Re: uBITX adjustable power supply?

Tom, wb6b
 

Hi Jerry,

Thanks for your reply and links. It makes sense that they would specify the converter current on input current (based on what the switching transistor can handle), as the output voltage is adjustable and the ratio of available output current to input current is therefore variable, and the output current can't be reduced to one value on the spec sheet. 

Thanks for the data sheet, good to know the part has the possibility of being electronically switched on and off.

I have some other projects I'll need to spend time on, so likely I'll be able to order a new boost converter and it will be here before I'll need it for the uBITX project. But, my separate supply on each FET is a fun idea and if there is delay in getting a better boost converter, it is my backup plan.

Tom, wb6b

Re: uBITX adjustable power supply?

Ralph Mowery
 

The few converters like that I have tried are almost like DC transformers if there were such a thing.  not counting for the loss in the circuits, the power used vers the power input is a ratio.  Meaning that (not counting losses) if you put in 12 volts at 2 amps you can get 6 volts out at 4 amps if the device will handle that much current.  Same way with the boost circuits.  Input 12 volts at 2 amps and you can get out 24 volts at only 1 amp, again not counting circuit losses.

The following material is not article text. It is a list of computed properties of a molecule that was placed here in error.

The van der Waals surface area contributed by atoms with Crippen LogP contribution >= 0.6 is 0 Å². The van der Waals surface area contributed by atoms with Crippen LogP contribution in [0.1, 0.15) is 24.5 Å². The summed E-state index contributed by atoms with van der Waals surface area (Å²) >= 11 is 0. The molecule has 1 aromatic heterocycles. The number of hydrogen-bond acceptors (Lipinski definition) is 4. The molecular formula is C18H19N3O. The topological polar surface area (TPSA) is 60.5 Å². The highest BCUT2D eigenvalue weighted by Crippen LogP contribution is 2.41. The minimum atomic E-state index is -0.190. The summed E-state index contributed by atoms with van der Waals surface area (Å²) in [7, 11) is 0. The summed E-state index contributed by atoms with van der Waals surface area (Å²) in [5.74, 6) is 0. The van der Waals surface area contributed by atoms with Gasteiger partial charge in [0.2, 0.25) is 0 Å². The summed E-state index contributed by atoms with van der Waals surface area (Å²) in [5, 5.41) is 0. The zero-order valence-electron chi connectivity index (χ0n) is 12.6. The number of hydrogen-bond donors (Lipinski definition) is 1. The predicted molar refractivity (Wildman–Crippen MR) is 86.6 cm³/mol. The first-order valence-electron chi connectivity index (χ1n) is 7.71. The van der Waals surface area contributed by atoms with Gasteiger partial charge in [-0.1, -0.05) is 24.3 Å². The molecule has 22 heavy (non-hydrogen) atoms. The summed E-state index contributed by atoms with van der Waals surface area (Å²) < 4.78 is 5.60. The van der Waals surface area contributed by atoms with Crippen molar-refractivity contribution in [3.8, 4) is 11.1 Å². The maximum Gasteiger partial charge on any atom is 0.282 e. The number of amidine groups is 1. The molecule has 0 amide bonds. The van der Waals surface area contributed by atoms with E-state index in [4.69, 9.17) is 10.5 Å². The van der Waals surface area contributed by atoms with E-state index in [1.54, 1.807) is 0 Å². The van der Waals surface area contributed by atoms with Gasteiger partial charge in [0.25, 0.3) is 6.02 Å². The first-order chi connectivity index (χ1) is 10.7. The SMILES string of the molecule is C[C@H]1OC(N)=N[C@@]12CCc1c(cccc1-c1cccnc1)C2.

de ku4pt


On Fri, Jul 20, 2018 at 12:02 PM, Tom, wb6b <wb6b@...> wrote:
Hi Jerry,

Thanks for your reply and links. It makes sense that they would specify the converter current on input current (based on what the switching transistor can handle), as the output voltage is adjustable and the ratio of available output current to input current is therefore variable, and the output current can't be reduced to one value on the spec sheet. 

Thanks for the data sheet, good to know the part has the possibility of being electronically switched on and off.